“What time is it?” This is such a familiar question, and we have clocks all around us to tell us the time, so we can forget that we actually measure time based on the Earth’s relationship to the sun. The seasons, days, nights and hours are all the result of where the Earth and the sun are. Even the hands on a clock are based on the sun! Read on to learn more.
The Earth travels around the sun. The length of time it takes the Earth to go around the sun once is 365 days, which we call one year.
While the Earth travels around the sun, it also spins, or rotates. When your home on planet Earth is facing the sun, it is daytime. As the Earth rotates away from the sun, you see the sun “go down,” which is really your part of the Earth spinning away from the sun, and you are in darkness, or night for the hours it takes for the Earth to spin back toward the sun. When you are in daytime, people on the other side of the Earth are facing away from the sun, so they are in nighttime.
Our seasons are caused by an interesting fact about the Earth: it is tilted on its axis. What does that mean? Imagine a straight stick going up and down through the Earth, and sticking out both ends. Now imagine pushing on the top of the stick so that it is not quite straight up and down anymore. Now it is tipped, or tilted. That is how the Earth is: tilted. As it spins – causing day and night – and orbits the sun, some areas of the Earth tilt toward the sun while other areas of the Earth are tilted away. When your area of the Earth is closer to the sun and its warmth, you are in summer; when your area of the Earth is further away from the sun’s warmth, you are in winter. If your area of the Earth is near the center, or equator, you are always about the same distance from the sun, so your seasons are not as different.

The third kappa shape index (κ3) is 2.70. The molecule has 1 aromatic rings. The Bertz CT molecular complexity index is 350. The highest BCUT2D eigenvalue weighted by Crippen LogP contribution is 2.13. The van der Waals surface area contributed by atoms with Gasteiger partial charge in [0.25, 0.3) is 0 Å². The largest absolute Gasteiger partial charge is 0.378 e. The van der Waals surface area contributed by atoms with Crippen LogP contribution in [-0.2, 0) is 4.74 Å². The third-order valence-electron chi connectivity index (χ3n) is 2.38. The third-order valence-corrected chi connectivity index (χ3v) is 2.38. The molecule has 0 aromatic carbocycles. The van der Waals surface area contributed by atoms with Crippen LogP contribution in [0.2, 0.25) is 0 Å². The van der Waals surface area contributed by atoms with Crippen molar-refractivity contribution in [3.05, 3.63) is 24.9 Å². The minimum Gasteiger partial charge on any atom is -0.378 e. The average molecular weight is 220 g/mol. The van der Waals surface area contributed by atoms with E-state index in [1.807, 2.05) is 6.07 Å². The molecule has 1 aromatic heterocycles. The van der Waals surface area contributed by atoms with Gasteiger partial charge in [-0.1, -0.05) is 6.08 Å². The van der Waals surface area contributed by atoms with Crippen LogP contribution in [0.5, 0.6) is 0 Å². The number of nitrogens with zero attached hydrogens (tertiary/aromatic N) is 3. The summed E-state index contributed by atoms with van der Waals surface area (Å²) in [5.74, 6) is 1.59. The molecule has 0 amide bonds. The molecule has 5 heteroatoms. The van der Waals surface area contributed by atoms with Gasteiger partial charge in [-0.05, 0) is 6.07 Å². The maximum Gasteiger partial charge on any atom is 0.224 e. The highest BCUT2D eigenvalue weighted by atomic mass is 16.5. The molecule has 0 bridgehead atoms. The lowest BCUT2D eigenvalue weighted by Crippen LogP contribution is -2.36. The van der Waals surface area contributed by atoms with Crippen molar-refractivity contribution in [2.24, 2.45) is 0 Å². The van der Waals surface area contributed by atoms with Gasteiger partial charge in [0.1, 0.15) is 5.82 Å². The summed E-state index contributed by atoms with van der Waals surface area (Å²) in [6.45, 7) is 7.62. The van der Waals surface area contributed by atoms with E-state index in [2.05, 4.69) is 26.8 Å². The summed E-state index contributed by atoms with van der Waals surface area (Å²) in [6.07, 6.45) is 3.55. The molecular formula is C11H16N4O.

The first type of clock was a sundial, where they could see an object’s shadow move as the sun moved. The object that casts a shadow in the sundial is called a gnomon (Pronounce 'gnomon' like 'Roman' - but with an 'n' at the beginning; the 'g' is silent.) You know that the shadows made by the sun move as the hours go by: have you started playing in the shade of a tree and had to move as the shadow moved? Or sat on a beach under an umbrella and had to move to stay in its shadow?
As the Earth spins on its axis, the sun’s rays come to Earth at different angles, which cause the shadows to move. By marking where the shadows land throughout the day, you can see how amounts of time are shown by marking where an object’s shadow has moved.
The people who made the first clocks lived in the northern area of the Earth - the northern hemisphere – where the shadows cast by the sun move from left to right. When they built the first clocks, they made the hands move like the shadows of the sundial moved: from left to right.